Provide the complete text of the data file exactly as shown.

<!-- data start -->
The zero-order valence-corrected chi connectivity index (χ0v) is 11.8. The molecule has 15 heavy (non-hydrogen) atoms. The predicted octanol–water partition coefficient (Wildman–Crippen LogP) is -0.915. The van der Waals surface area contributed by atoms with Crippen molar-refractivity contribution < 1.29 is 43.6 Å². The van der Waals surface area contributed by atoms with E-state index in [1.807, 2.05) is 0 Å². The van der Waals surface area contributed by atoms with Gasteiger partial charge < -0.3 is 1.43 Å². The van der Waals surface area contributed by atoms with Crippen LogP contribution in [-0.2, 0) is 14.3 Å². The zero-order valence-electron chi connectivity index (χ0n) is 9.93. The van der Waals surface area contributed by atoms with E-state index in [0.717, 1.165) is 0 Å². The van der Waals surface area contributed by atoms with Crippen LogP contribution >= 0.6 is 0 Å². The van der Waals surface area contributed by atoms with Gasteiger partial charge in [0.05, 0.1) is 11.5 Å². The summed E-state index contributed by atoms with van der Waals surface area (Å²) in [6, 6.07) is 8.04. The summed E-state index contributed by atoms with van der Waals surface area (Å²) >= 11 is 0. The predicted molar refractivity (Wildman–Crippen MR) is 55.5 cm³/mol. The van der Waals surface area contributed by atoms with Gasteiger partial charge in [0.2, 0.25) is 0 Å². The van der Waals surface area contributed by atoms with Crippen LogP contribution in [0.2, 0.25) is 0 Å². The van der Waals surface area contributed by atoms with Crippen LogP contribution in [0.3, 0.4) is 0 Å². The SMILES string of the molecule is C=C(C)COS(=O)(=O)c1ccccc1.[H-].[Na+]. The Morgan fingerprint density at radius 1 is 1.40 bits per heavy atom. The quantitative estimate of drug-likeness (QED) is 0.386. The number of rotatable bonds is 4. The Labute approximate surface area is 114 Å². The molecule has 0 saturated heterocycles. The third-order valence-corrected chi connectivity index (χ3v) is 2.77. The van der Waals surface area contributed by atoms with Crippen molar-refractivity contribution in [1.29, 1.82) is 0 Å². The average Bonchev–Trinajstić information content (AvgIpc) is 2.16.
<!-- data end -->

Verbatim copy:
The zero-order valence-corrected chi connectivity index (χ0v) is 11.8. The molecule has 15 heavy (non-hydrogen) atoms. The predicted octanol–water partition coefficient (Wildman–Crippen LogP) is -0.915. The van der Waals surface area contributed by atoms with Crippen molar-refractivity contribution < 1.29 is 43.6 Å². The van der Waals surface area contributed by atoms with E-state index in [1.807, 2.05) is 0 Å². The van der Waals surface area contributed by atoms with Gasteiger partial charge < -0.3 is 1.43 Å². The van der Waals surface area contributed by atoms with Crippen LogP contribution in [-0.2, 0) is 14.3 Å². The zero-order valence-electron chi connectivity index (χ0n) is 9.93. The van der Waals surface area contributed by atoms with E-state index in [0.717, 1.165) is 0 Å². The van der Waals surface area contributed by atoms with Crippen LogP contribution >= 0.6 is 0 Å². The van der Waals surface area contributed by atoms with Gasteiger partial charge in [0.05, 0.1) is 11.5 Å². The summed E-state index contributed by atoms with van der Waals surface area (Å²) in [6, 6.07) is 8.04. The summed E-state index contributed by atoms with van der Waals surface area (Å²) >= 11 is 0. The predicted molar refractivity (Wildman–Crippen MR) is 55.5 cm³/mol. The van der Waals surface area contributed by atoms with Gasteiger partial charge in [0.2, 0.25) is 0 Å². The van der Waals surface area contributed by atoms with Crippen LogP contribution in [0.2, 0.25) is 0 Å². The van der Waals surface area contributed by atoms with Crippen LogP contribution in [0.3, 0.4) is 0 Å². The SMILES string of the molecule is C=C(C)COS(=O)(=O)c1ccccc1.[H-].[Na+]. The Morgan fingerprint density at radius 1 is 1.40 bits per heavy atom. The quantitative estimate of drug-likeness (QED) is 0.386. The number of rotatable bonds is 4. The Labute approximate surface area is 114 Å². The molecule has 0 saturated heterocycles. The third-order valence-corrected chi connectivity index (χ3v) is 2.77. The van der Waals surface area contributed by atoms with Crippen molar-refractivity contribution in [1.29, 1.82) is 0 Å². The average Bonchev–Trinajstić information content (AvgIpc) is 2.16.